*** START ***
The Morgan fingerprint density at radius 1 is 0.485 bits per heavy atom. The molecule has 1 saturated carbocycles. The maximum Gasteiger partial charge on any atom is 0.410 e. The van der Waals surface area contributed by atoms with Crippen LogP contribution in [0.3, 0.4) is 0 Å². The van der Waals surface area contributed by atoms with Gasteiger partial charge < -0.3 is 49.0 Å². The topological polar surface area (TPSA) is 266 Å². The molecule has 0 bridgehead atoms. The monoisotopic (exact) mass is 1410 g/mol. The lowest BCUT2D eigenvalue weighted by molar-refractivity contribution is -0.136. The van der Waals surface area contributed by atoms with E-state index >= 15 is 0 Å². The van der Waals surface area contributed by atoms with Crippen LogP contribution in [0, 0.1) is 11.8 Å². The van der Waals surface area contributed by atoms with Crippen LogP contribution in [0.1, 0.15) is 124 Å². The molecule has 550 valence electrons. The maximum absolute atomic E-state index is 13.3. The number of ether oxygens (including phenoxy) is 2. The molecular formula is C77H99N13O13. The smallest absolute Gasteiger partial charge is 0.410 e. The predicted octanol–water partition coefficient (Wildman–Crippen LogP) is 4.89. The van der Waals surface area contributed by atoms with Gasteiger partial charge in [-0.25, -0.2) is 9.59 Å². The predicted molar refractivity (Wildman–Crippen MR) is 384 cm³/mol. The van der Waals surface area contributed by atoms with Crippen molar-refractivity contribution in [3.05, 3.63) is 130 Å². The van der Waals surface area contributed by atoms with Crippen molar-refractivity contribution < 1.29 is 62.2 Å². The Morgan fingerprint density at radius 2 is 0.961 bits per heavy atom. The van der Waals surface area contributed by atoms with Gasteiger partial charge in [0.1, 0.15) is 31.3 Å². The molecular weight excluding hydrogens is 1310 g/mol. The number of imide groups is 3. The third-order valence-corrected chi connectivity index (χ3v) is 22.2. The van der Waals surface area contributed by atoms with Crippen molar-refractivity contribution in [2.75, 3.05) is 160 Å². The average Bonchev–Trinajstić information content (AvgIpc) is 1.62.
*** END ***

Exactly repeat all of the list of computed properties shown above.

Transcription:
The Morgan fingerprint density at radius 1 is 0.485 bits per heavy atom. The molecule has 1 saturated carbocycles. The maximum Gasteiger partial charge on any atom is 0.410 e. The van der Waals surface area contributed by atoms with Crippen LogP contribution in [0.3, 0.4) is 0 Å². The van der Waals surface area contributed by atoms with Gasteiger partial charge < -0.3 is 49.0 Å². The topological polar surface area (TPSA) is 266 Å². The molecule has 0 bridgehead atoms. The monoisotopic (exact) mass is 1410 g/mol. The lowest BCUT2D eigenvalue weighted by molar-refractivity contribution is -0.136. The van der Waals surface area contributed by atoms with E-state index >= 15 is 0 Å². The van der Waals surface area contributed by atoms with Crippen LogP contribution in [0, 0.1) is 11.8 Å². The van der Waals surface area contributed by atoms with Crippen LogP contribution in [0.1, 0.15) is 124 Å². The molecule has 550 valence electrons. The maximum absolute atomic E-state index is 13.3. The number of ether oxygens (including phenoxy) is 2. The molecular formula is C77H99N13O13. The smallest absolute Gasteiger partial charge is 0.410 e. The predicted octanol–water partition coefficient (Wildman–Crippen LogP) is 4.89. The van der Waals surface area contributed by atoms with Gasteiger partial charge in [-0.25, -0.2) is 9.59 Å². The predicted molar refractivity (Wildman–Crippen MR) is 384 cm³/mol. The van der Waals surface area contributed by atoms with Crippen molar-refractivity contribution in [3.05, 3.63) is 130 Å². The van der Waals surface area contributed by atoms with Crippen molar-refractivity contribution < 1.29 is 62.2 Å². The Morgan fingerprint density at radius 2 is 0.961 bits per heavy atom. The van der Waals surface area contributed by atoms with Gasteiger partial charge in [0.1, 0.15) is 31.3 Å². The molecular weight excluding hydrogens is 1310 g/mol. The number of imide groups is 3. The third-order valence-corrected chi connectivity index (χ3v) is 22.2. The van der Waals surface area contributed by atoms with Crippen molar-refractivity contribution in [2.75, 3.05) is 160 Å². The average Bonchev–Trinajstić information content (AvgIpc) is 1.62.